Last day, last words (and a little rant - you have been warned)
Oh, and a spider for any arachnophobes
More pics of Heilala's grounds
There were a few of these in the trees - they don't bite but are creepy looking as you can see. And big, about 10 inches from front toes to back toes. Ick!
On the last night – Tuesday – the lovely sisters Nicki and Kath joined me at Vakalau, the resort next door. They are vegetarians and until then had found it challenging to find a decent meal. At one point, they had been served mashed potato with caramelised onions and cheese on top – that was served as a full meal! Luckily they had brought some food with them, like noodles, so had managed – to a point. The meal they had at Vakalau was the best they had had to date. It was just a salad with garlic toast and chips, but they said it was delicious, as was my mahimahi. The cocktails at Vakalau are pretty darned good too! So a word to the wise – if you’re a vegetarian or vegan, Tonga would not be your best option. Pescatarians however would be like pigs in mud; the fish is amazing!
There was another beautiful sunset that night.
And the cocktails were delish!
Wednesday, my last day, was a stunner – the best of the 10 days, typically! In fact, I’ll let the photos do the talking…
Like I say, stunning!
I wasn’t leaving for the airport until 6pm, so after packing, I spent the gorgeous morning snorkelling and sunbathing, and read in the shade in the afternoon before heading to the airport. Vei, our guide for the island tour, was my driver. Interestingly, he isn’t Tongan, but Samoan (and half American – his father is Texan), but his mother has royal Tongan blood he says.
He told me that there’s a high level of unemployment in Tonga, which explains the high number of people who just hang around in Nuku’alofa, doing nothing, and in villages just sit on the steps of their houses. It’s not necessarily because there isn’t the work. In many cases it’s because of the amount of kava that is consumed. For some, they drink it late into the night, then sleep through the morning so can’t hold down a job. Very sad for the nation really.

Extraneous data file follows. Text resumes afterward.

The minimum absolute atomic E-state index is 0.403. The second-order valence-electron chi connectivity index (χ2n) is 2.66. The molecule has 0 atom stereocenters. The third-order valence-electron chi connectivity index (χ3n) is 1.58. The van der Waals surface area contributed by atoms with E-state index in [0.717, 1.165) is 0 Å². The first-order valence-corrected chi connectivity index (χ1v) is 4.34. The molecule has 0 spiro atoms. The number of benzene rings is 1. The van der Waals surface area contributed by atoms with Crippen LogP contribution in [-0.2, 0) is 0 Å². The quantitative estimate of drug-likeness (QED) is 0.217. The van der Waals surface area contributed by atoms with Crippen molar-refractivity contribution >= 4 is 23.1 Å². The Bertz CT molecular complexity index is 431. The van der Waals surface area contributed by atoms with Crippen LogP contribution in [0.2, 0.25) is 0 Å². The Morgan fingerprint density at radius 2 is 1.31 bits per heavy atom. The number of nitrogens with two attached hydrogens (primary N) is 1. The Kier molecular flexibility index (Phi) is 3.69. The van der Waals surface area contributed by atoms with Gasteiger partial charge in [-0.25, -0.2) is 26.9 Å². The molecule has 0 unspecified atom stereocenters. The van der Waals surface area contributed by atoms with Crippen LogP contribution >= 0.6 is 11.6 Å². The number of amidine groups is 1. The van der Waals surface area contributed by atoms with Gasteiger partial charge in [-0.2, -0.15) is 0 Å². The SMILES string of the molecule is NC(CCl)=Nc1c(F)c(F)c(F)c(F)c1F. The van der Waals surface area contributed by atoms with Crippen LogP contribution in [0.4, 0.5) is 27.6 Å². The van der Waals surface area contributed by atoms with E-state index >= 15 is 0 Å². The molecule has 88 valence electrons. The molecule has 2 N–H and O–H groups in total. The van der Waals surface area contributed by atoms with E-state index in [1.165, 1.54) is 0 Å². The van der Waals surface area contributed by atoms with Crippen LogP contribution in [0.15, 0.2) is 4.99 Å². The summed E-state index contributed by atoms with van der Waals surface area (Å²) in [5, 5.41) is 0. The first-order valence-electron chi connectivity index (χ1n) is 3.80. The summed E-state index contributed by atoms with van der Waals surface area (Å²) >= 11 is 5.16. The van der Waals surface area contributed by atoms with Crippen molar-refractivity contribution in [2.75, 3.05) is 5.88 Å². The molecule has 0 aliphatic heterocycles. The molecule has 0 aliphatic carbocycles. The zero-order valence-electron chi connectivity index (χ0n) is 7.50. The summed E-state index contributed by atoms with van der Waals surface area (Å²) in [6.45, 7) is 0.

I asked him about the shops that are dotted along the roadsides everywhere. They are mostly unsightly painted concrete block boxes containing shelves of convenience store goods, and instead of a window there’s a grille that stretches the length of the counter and up to the edge of the roof. They are often open for 24 hours and the grille is there so that when the person behind the counter falls asleep, customers have to wake them up to get their goods. Otherwise they will just take them – not out of any desire to steal, simply because it’s easier than having to wake them! I wondered whether they would get much custom in the wee small hours, but I’m assured that because people are out drinking kava until all hours, there is a living of sorts in this kind of business.
It seems kava controls much of what happens in Tonga, and not in any helpful way.
So, I chose to go to Tonga to have a relaxing time in a tropical paradise, and had hopes of swimming with whales or at least lots of snorkelling and see plenty of different tropical fish in pristine waters. As so often happens when you have high expectations of a holiday based on the pictures you see, reality fell somewhat short.